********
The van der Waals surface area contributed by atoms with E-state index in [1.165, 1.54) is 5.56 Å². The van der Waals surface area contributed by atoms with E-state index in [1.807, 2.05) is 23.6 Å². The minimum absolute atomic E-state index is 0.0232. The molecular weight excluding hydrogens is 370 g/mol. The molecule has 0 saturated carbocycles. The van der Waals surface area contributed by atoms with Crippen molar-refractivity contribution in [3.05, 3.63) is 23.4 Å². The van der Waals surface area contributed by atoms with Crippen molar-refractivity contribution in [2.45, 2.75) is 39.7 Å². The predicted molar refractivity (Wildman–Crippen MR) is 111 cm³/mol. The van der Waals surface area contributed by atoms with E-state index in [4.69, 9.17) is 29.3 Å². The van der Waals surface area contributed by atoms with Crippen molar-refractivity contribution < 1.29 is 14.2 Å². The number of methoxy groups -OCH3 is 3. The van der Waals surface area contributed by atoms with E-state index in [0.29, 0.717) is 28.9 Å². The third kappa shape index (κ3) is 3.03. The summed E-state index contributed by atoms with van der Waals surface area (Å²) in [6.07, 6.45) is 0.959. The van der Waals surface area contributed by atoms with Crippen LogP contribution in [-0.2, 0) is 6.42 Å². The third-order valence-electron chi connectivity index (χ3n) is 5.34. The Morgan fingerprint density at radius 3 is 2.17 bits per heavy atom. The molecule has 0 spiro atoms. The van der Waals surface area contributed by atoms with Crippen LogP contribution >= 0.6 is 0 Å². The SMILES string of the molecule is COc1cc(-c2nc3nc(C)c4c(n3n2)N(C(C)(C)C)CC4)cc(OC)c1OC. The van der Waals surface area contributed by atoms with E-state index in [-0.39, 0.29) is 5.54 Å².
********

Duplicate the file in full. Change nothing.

The van der Waals surface area contributed by atoms with E-state index in [1.165, 1.54) is 5.56 Å². The van der Waals surface area contributed by atoms with E-state index in [1.807, 2.05) is 23.6 Å². The minimum absolute atomic E-state index is 0.0232. The molecular weight excluding hydrogens is 370 g/mol. The molecule has 0 saturated carbocycles. The van der Waals surface area contributed by atoms with Crippen molar-refractivity contribution in [3.05, 3.63) is 23.4 Å². The van der Waals surface area contributed by atoms with Crippen molar-refractivity contribution in [2.45, 2.75) is 39.7 Å². The predicted molar refractivity (Wildman–Crippen MR) is 111 cm³/mol. The van der Waals surface area contributed by atoms with E-state index in [4.69, 9.17) is 29.3 Å². The van der Waals surface area contributed by atoms with Crippen molar-refractivity contribution < 1.29 is 14.2 Å². The number of methoxy groups -OCH3 is 3. The van der Waals surface area contributed by atoms with E-state index in [0.29, 0.717) is 28.9 Å². The third kappa shape index (κ3) is 3.03. The summed E-state index contributed by atoms with van der Waals surface area (Å²) in [6.07, 6.45) is 0.959. The van der Waals surface area contributed by atoms with Crippen LogP contribution in [-0.2, 0) is 6.42 Å². The third-order valence-electron chi connectivity index (χ3n) is 5.34. The Morgan fingerprint density at radius 3 is 2.17 bits per heavy atom. The molecule has 0 spiro atoms. The van der Waals surface area contributed by atoms with Crippen LogP contribution >= 0.6 is 0 Å². The SMILES string of the molecule is COc1cc(-c2nc3nc(C)c4c(n3n2)N(C(C)(C)C)CC4)cc(OC)c1OC. The van der Waals surface area contributed by atoms with E-state index in [-0.39, 0.29) is 5.54 Å².